Retailer challenges tobacco ban
Philip Morris and an independent retailer from Donegal have announced that they will file a joint lawsuit seeking to overturn the ban on display of tobacco products at retail stores in Ireland.
The lawsuit will be filed before the High Court in Dublin on October 6th, 2009. Philip Morris Limited (PML), Philip Morris Products S.A. (PMPSA) and Maurice Timony will be challenging the tobacco display ban on the grounds that it severely restricts their ability to provide trade and services thus violating Irish constitutional law and EU law.
The tobacco display ban came into effect in Ireland on July 1st, 2009. Outside Ireland, a display ban exists in Iceland as well as some provinces of Canada.
Commenting on his decision to challenge the ban, Mr Timony, owner of Timony News in Donegal, said, “I am a licensed retailer who pays a license fee to the government to sell tobacco products. Currently, the country is swamped in legislation that is making life very difficult for compliant retailers like me.
"The ban on display of cigarettes is just one example of a piece of over regulation that has not been well thought through and has negatively affected my business.
"As a compliant, law-abiding retailer I have a responsibility to my employees to make sure that I can continue to employ them going forward. Simply put, ‘enough is enough.‘ The display ban threatens my business and I have therefore decided to take a stand against it,” he said.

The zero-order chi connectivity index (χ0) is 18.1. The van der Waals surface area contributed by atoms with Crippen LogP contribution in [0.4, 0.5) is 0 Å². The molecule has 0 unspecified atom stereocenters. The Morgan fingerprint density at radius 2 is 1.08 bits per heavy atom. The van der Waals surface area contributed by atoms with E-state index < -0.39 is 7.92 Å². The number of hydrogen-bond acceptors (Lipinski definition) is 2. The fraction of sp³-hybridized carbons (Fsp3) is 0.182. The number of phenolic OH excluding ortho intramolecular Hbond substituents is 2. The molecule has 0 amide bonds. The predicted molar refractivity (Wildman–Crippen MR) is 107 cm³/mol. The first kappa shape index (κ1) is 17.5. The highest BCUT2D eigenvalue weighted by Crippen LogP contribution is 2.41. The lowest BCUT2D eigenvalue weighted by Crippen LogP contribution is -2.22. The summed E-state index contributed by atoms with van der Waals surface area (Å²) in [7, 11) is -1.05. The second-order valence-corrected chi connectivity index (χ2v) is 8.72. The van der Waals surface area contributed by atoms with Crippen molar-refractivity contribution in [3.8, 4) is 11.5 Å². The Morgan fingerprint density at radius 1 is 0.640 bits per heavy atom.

Anne Edwards, spokesperson for PML, said: “We know from our experience in Iceland that a total ban on tobacco display does not work, is costly to implement and ineffective at reducing smoking levels. We support strict tobacco regulation, but this legislation just serves to hand the tobacco business over to smugglers and counterfeiters.
"Ireland already has one of the worst illegal cigarette problems in the EU, and this ban is making it worse. No one likes to litigate, but we have unfortunately arrived at a point where we see no alternative. By taking this action, we ask the Irish Government, ‘what type of industry do you want?’ One that is legitimate, and supports effective regulation, or one that is run by criminal gangs selling cheap, illegal cigarettes on street corners?”’
The plaintiffs are not seeking changes to the law prohibiting smoking in public places or that prohibit tobacco advertising. The goal of the lawsuit is to allow licensed tobacconists and retailers to display tobacco products in their stores.